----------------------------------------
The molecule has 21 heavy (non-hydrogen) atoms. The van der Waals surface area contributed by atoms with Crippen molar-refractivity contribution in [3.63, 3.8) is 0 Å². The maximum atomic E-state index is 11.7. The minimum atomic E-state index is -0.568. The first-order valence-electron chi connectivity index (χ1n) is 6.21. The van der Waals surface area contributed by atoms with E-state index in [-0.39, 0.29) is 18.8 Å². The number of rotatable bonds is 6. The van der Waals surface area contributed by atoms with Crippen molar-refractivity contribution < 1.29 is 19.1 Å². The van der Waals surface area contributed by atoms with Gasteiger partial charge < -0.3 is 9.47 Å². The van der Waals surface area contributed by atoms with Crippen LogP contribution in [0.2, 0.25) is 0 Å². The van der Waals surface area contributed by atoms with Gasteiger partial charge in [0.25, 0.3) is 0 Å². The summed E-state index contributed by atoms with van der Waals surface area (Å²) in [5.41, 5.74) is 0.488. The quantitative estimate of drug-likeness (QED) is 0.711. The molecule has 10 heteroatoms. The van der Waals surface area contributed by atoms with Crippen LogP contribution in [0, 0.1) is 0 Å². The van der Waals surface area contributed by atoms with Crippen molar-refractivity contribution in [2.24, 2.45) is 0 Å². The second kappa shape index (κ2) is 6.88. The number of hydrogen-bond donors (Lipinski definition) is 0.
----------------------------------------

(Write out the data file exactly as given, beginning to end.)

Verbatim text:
The molecule has 21 heavy (non-hydrogen) atoms. The van der Waals surface area contributed by atoms with Crippen molar-refractivity contribution in [3.63, 3.8) is 0 Å². The maximum atomic E-state index is 11.7. The minimum atomic E-state index is -0.568. The first-order valence-electron chi connectivity index (χ1n) is 6.21. The van der Waals surface area contributed by atoms with E-state index in [-0.39, 0.29) is 18.8 Å². The number of rotatable bonds is 6. The van der Waals surface area contributed by atoms with Crippen molar-refractivity contribution < 1.29 is 19.1 Å². The van der Waals surface area contributed by atoms with Gasteiger partial charge < -0.3 is 9.47 Å². The van der Waals surface area contributed by atoms with Crippen LogP contribution in [0.2, 0.25) is 0 Å². The van der Waals surface area contributed by atoms with Gasteiger partial charge in [0.25, 0.3) is 0 Å². The summed E-state index contributed by atoms with van der Waals surface area (Å²) in [5.41, 5.74) is 0.488. The quantitative estimate of drug-likeness (QED) is 0.711. The molecule has 10 heteroatoms. The van der Waals surface area contributed by atoms with Crippen LogP contribution in [0, 0.1) is 0 Å². The van der Waals surface area contributed by atoms with Crippen molar-refractivity contribution in [2.24, 2.45) is 0 Å². The second kappa shape index (κ2) is 6.88. The number of hydrogen-bond donors (Lipinski definition) is 0.